Summary: Jennifer Thompson was raped at knifepoint by a man who broke into her apartment while she slept. She was able to escape, and eventually positively identified Ronald Cotton as her attacker. Ronald insisted that she was mistaken-- but Jennifer's positive identification was the compelling evidence that put him behind bars. After eleven years, Ronald was allowed to take a DNA test that proved his innocence. He was released, after serving more than a decade in prison for a crime he never committed. Two years later, Jennifer and Ronald met face to face-- and forged an unlikely friendship that changed both of their lives.
In their own words, Jennifer and Ronald unfold the harrowing details of their tragedy, and challenge our ideas of memory and judgment while demonstrating the profound nature of human grace and the healing power of forgiveness. -- St. Martin's Press
I don't know if any of you watched 60 Minutes this past Sunday, but there was a fascinating feature on the reliability of eyewitness testimony. I was especially interested in this story because I had just finished reading PICKING COTTON: OUR MEMOIR OF INJUSTICE AND REDEMPTION by Jennifer Thompson-Cannino and Ronald Cotton with Erin Torneo. The 60 minutes story covered a lot of the same information in PICKING COTTON; however, while I appreciated hearing the victims interviewed, I thought the book was much more informative and, of course, more thorough.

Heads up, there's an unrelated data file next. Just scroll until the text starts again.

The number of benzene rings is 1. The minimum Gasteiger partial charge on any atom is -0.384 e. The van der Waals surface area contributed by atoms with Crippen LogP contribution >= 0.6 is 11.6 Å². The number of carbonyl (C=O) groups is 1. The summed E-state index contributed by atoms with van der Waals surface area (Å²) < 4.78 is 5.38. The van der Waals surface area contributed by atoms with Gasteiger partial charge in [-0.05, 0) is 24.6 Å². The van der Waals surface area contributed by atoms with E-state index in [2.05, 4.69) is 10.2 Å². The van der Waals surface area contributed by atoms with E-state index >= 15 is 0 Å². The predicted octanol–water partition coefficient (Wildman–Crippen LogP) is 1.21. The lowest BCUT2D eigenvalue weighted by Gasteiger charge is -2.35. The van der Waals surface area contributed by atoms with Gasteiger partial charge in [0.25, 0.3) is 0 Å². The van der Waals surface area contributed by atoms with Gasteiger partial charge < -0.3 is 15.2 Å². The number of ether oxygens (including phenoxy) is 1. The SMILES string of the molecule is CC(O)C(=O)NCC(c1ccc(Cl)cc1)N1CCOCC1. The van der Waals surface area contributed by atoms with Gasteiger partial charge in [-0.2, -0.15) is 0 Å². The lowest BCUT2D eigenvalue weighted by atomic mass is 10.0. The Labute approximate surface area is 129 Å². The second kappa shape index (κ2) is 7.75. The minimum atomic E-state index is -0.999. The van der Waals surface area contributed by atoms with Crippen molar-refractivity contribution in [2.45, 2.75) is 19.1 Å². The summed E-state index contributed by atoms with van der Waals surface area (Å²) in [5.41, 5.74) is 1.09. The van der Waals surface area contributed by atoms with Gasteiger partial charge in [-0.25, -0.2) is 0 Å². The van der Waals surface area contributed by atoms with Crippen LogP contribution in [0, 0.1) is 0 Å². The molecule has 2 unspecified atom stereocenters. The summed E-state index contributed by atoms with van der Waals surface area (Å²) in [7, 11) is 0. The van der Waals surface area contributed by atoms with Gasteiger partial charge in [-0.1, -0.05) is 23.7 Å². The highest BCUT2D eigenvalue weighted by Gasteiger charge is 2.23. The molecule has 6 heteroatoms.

I found this book to be an amazing story. The story of Ms. Thompson's rape and the prosecution and imprisonment of Mr. Cotton was quite interesting, but I was blown away by the eventual friendship that developed between these two people. The first section of the book told Ms. Thompson's story of the crime and the second part told Mr. Cotton's. The book then went back and forth between these two to explain the story of Mr. Cotton's eventual release from prison and their unlikely friendship.
You can't help but be affected by this book. My heart went out to both of them because they were both victims of this crime. I felt so bad for Ms. Thompson and her error, and I can't imagine how strong she must be to deal with her guilt. My favorite part of this book was when Mr. Cotton and Ms. Thompson actually met after his release and became very close friends. I am completely and utterly amazed by Mr. Cotton's ability to cope with this travesty of justice and his willingness to forgive -- he is truly an inspiration to us all.
One thing that the 60 Minutes story delved into more than the book was demonstrating how our memory isn't always credible. There were some experts on memory that showed how our mind can play tricks on us. I knew the story and what the experts were going to say about memory and I still fell for all the tricks. One can easily see how someone like Ms. Thompson, with the very best of intentions, could be confused into thinking Mr. Cotton was her actual rapist. It's completely mind-boggling to me how our minds and memory work.
As a result of what happened to both of them, Ms. Thompson and Mr. Cotton have become quite outspoken about the flaws with eyewitness testimony and they want to educate the public about their story. They work closely with The Innocence Project -- "a national litigation and public policy organization dedicated to exonerating wrongfully convicted people through DNA testing and reforming the criminal justice system to prevent further injustice." It's just incredible to see how many men were wrongfully convicted based on eyewitness testimony that have since been released with DNA evidence.
Take a look at the book trailer for PICKING COTTON. I watched this after I read the book and found myself crying. I just found this to be an amazing story in so many ways.
Thanks to Anna from The Book Report Network for sending me this incredibly powerful book.